In the Cocoa world, the big news from WWDC is the advent of Automatic Reference Counting, or ARC. The only real documentation for the system is an unlinked reference page on the Clang website, but as Clang is open source and the implementation’s in the latest builds now, that counts as public information.
The Cocoa frameworks have long used a reference-count-based system, but as of Mac OS X v10.5, Apple added optional garbage collection. As with most GC systems, you can mark certain references as
__weak (which automatically become
nil when their target is collected), and the actual collection of…
Recently I had occasion to deal with the Finder, beyond what NSFileManager or NSWorkspace could handle. Now, the easy way to do this is through AppleScript, and Cocoa does provide a way to run AppleScripts (NSAppleScript). The trouble is, (a) NSAppleScript is slow and only runs on the main thread, and (b) you can’t pass input easily.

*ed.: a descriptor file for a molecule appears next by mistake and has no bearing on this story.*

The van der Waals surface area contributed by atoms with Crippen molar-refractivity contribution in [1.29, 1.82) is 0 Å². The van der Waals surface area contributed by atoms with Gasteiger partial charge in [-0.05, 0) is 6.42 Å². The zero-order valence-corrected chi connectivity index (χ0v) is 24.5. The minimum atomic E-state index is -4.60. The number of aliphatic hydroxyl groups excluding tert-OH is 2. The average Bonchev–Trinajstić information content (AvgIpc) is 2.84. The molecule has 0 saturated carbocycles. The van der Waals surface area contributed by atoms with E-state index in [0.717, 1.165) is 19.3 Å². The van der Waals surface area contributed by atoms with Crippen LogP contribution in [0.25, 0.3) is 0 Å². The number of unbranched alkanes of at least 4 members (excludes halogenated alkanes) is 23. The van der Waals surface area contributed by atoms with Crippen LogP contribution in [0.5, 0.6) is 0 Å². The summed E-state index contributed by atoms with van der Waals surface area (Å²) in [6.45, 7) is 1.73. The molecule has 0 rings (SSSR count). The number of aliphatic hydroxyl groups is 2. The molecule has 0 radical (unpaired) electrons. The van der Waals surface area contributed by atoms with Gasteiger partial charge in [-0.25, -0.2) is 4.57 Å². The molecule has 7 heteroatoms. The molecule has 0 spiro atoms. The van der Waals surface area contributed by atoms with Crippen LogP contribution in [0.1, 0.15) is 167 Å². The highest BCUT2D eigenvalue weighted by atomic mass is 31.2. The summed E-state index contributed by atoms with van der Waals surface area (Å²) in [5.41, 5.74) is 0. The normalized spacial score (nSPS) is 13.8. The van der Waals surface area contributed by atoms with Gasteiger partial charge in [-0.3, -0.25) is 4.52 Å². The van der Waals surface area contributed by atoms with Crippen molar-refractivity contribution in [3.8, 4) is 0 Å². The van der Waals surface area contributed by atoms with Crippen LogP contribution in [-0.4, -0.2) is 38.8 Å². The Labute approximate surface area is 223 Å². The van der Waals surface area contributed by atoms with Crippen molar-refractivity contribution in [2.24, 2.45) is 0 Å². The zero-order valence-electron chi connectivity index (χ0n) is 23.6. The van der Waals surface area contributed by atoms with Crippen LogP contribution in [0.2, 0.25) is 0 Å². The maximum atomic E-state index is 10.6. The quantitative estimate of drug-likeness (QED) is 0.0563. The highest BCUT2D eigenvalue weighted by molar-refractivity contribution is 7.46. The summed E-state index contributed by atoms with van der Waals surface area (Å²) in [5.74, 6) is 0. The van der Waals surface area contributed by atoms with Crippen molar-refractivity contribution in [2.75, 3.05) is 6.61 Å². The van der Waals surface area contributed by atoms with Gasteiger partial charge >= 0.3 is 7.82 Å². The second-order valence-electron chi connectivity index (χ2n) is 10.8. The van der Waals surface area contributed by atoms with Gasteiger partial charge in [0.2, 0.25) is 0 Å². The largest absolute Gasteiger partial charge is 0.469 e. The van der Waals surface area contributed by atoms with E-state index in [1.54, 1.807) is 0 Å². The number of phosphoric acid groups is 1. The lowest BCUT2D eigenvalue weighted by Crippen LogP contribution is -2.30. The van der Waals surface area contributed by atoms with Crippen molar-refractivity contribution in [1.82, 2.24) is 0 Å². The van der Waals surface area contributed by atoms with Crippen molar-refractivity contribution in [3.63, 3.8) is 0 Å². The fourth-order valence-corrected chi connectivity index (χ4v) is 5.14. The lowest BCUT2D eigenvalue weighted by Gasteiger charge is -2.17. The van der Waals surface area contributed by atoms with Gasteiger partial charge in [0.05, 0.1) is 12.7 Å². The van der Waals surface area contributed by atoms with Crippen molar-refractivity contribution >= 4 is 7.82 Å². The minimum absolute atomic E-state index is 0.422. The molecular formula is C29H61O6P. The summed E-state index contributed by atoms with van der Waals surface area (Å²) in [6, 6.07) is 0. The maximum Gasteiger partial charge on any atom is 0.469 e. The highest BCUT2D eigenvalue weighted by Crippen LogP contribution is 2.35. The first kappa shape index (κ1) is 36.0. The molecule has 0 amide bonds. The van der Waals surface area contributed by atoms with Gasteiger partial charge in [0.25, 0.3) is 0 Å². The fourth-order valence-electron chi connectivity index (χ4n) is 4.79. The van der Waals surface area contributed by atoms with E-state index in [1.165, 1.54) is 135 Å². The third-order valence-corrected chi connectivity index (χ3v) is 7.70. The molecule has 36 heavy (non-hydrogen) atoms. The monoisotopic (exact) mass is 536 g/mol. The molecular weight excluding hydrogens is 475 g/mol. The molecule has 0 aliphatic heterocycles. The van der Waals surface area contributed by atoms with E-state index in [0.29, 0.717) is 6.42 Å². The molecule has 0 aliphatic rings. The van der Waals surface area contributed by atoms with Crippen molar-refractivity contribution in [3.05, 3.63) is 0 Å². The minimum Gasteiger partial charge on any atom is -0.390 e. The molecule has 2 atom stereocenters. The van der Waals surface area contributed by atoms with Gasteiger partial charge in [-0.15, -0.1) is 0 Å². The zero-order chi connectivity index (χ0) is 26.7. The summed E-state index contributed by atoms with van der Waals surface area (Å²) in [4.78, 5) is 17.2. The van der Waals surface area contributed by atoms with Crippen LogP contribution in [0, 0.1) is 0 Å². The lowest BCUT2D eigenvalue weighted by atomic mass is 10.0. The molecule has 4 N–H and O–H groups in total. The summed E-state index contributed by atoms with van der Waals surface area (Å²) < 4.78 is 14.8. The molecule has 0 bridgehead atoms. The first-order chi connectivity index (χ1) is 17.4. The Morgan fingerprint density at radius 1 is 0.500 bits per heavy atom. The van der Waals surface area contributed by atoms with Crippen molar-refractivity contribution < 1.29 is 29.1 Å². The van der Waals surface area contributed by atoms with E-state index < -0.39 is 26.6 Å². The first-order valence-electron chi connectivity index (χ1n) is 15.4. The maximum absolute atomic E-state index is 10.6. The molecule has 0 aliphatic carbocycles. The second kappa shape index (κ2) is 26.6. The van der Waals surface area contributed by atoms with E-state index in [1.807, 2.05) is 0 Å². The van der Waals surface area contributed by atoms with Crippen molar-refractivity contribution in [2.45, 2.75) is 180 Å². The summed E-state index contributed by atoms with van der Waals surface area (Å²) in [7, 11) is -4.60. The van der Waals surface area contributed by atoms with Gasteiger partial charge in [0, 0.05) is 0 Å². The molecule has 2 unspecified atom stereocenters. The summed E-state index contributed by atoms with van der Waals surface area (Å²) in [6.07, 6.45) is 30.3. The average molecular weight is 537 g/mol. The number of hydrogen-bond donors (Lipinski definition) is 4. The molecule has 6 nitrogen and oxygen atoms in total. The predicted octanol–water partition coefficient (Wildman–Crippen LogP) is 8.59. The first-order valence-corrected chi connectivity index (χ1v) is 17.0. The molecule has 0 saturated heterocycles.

AppleScript is built on Apple events, a mid-to-high-level form of interprocess communication that’s been around since System 7. Apple events can be constructed and sent off using either pure C code (what’s now part of the CoreServices framework) or the Objective-C wrapper, NSAppleEventDescriptor,…
Why did I miss last week’s post? To test this!
A few posts back I suggested the use of a category’s
+load method as a way to safely swizzle methods in a plugin. What do you do, though, if the same category is going to be loaded twice?
The established behavior of categories, of course is that the last one loaded “wins”.
The behavior of classes, however, is that the first one loaded wins.
That is, if a bundle defines a class with the same name as an existing class, it is not loaded.
[bundle principalClass] returns the existing…